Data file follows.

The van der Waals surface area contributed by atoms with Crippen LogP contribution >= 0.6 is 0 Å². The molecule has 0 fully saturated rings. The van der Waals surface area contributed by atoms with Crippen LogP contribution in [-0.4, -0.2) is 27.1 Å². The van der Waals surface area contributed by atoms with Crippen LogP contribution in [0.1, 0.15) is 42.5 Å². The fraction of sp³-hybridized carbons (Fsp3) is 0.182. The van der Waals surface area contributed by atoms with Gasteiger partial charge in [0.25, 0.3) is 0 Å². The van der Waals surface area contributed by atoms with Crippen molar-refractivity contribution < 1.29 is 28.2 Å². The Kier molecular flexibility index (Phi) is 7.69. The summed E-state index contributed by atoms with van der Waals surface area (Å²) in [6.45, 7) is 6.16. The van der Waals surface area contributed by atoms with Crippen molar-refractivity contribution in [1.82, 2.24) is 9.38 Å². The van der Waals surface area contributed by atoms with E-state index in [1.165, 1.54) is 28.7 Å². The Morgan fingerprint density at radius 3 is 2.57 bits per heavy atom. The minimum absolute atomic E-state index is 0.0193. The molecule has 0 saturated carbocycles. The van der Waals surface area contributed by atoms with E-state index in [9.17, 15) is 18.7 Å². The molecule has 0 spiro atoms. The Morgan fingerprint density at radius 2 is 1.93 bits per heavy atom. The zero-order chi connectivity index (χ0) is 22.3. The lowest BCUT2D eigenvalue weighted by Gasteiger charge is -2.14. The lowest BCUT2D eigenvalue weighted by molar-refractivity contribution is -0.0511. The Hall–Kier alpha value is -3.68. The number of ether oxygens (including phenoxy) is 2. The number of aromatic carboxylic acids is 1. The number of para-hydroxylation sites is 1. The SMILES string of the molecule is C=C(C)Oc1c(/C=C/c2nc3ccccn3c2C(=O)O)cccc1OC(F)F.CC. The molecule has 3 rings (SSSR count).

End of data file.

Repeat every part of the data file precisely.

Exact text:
The van der Waals surface area contributed by atoms with Crippen LogP contribution >= 0.6 is 0 Å². The molecule has 0 fully saturated rings. The van der Waals surface area contributed by atoms with Crippen LogP contribution in [-0.4, -0.2) is 27.1 Å². The van der Waals surface area contributed by atoms with Crippen LogP contribution in [0.1, 0.15) is 42.5 Å². The fraction of sp³-hybridized carbons (Fsp3) is 0.182. The van der Waals surface area contributed by atoms with Gasteiger partial charge in [0.25, 0.3) is 0 Å². The van der Waals surface area contributed by atoms with Crippen molar-refractivity contribution < 1.29 is 28.2 Å². The Kier molecular flexibility index (Phi) is 7.69. The summed E-state index contributed by atoms with van der Waals surface area (Å²) in [6.45, 7) is 6.16. The van der Waals surface area contributed by atoms with Crippen molar-refractivity contribution in [1.82, 2.24) is 9.38 Å². The van der Waals surface area contributed by atoms with E-state index in [1.165, 1.54) is 28.7 Å². The Morgan fingerprint density at radius 3 is 2.57 bits per heavy atom. The minimum absolute atomic E-state index is 0.0193. The molecule has 0 saturated carbocycles. The van der Waals surface area contributed by atoms with E-state index in [9.17, 15) is 18.7 Å². The molecule has 0 spiro atoms. The Morgan fingerprint density at radius 2 is 1.93 bits per heavy atom. The zero-order chi connectivity index (χ0) is 22.3. The lowest BCUT2D eigenvalue weighted by Gasteiger charge is -2.14. The lowest BCUT2D eigenvalue weighted by molar-refractivity contribution is -0.0511. The Hall–Kier alpha value is -3.68. The number of ether oxygens (including phenoxy) is 2. The number of aromatic carboxylic acids is 1. The number of para-hydroxylation sites is 1. The SMILES string of the molecule is C=C(C)Oc1c(/C=C/c2nc3ccccn3c2C(=O)O)cccc1OC(F)F.CC. The molecule has 3 rings (SSSR count).